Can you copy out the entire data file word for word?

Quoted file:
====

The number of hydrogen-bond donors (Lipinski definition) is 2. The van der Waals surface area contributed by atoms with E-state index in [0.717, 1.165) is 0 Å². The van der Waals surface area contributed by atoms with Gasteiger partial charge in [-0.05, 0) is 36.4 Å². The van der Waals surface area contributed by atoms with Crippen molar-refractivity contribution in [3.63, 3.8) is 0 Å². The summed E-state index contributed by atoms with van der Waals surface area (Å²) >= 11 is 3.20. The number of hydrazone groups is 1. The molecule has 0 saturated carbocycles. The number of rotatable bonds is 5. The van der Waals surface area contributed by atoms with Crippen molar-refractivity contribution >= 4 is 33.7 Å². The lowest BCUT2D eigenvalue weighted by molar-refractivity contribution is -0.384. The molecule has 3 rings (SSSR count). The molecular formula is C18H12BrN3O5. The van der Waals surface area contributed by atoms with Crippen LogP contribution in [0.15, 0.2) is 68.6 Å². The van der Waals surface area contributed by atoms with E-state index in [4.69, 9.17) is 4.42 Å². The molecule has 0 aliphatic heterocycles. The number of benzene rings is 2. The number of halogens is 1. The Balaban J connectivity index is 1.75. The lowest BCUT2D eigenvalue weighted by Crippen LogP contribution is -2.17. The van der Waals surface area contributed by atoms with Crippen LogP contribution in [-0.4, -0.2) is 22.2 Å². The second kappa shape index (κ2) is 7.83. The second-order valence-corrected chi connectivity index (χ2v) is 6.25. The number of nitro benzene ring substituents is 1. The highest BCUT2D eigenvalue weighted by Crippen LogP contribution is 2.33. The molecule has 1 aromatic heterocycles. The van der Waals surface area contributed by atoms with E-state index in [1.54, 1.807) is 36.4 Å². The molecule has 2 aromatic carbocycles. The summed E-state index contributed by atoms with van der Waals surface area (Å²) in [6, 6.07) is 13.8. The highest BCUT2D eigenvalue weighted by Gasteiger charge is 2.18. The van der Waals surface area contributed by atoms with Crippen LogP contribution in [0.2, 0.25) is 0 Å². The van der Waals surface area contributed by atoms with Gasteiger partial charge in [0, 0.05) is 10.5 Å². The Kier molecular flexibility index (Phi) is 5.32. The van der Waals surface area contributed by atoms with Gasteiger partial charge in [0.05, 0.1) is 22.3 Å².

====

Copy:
The number of hydrogen-bond donors (Lipinski definition) is 2. The van der Waals surface area contributed by atoms with E-state index in [0.717, 1.165) is 0 Å². The van der Waals surface area contributed by atoms with Gasteiger partial charge in [-0.05, 0) is 36.4 Å². The van der Waals surface area contributed by atoms with Crippen molar-refractivity contribution in [3.63, 3.8) is 0 Å². The summed E-state index contributed by atoms with van der Waals surface area (Å²) >= 11 is 3.20. The number of hydrazone groups is 1. The molecule has 0 saturated carbocycles. The number of rotatable bonds is 5. The van der Waals surface area contributed by atoms with Crippen molar-refractivity contribution >= 4 is 33.7 Å². The lowest BCUT2D eigenvalue weighted by molar-refractivity contribution is -0.384. The molecule has 3 rings (SSSR count). The molecular formula is C18H12BrN3O5. The van der Waals surface area contributed by atoms with Crippen LogP contribution in [0.15, 0.2) is 68.6 Å². The van der Waals surface area contributed by atoms with E-state index in [4.69, 9.17) is 4.42 Å². The molecule has 0 aliphatic heterocycles. The number of benzene rings is 2. The number of halogens is 1. The Balaban J connectivity index is 1.75. The lowest BCUT2D eigenvalue weighted by Crippen LogP contribution is -2.17. The van der Waals surface area contributed by atoms with Crippen LogP contribution in [-0.4, -0.2) is 22.2 Å². The second kappa shape index (κ2) is 7.83. The second-order valence-corrected chi connectivity index (χ2v) is 6.25. The number of nitro benzene ring substituents is 1. The highest BCUT2D eigenvalue weighted by Crippen LogP contribution is 2.33. The molecule has 1 aromatic heterocycles. The van der Waals surface area contributed by atoms with E-state index in [1.54, 1.807) is 36.4 Å². The molecule has 2 aromatic carbocycles. The summed E-state index contributed by atoms with van der Waals surface area (Å²) in [6, 6.07) is 13.8. The highest BCUT2D eigenvalue weighted by Gasteiger charge is 2.18. The van der Waals surface area contributed by atoms with Crippen LogP contribution in [0.2, 0.25) is 0 Å². The van der Waals surface area contributed by atoms with Gasteiger partial charge in [0, 0.05) is 10.5 Å². The Kier molecular flexibility index (Phi) is 5.32. The van der Waals surface area contributed by atoms with Gasteiger partial charge in [0.05, 0.1) is 22.3 Å².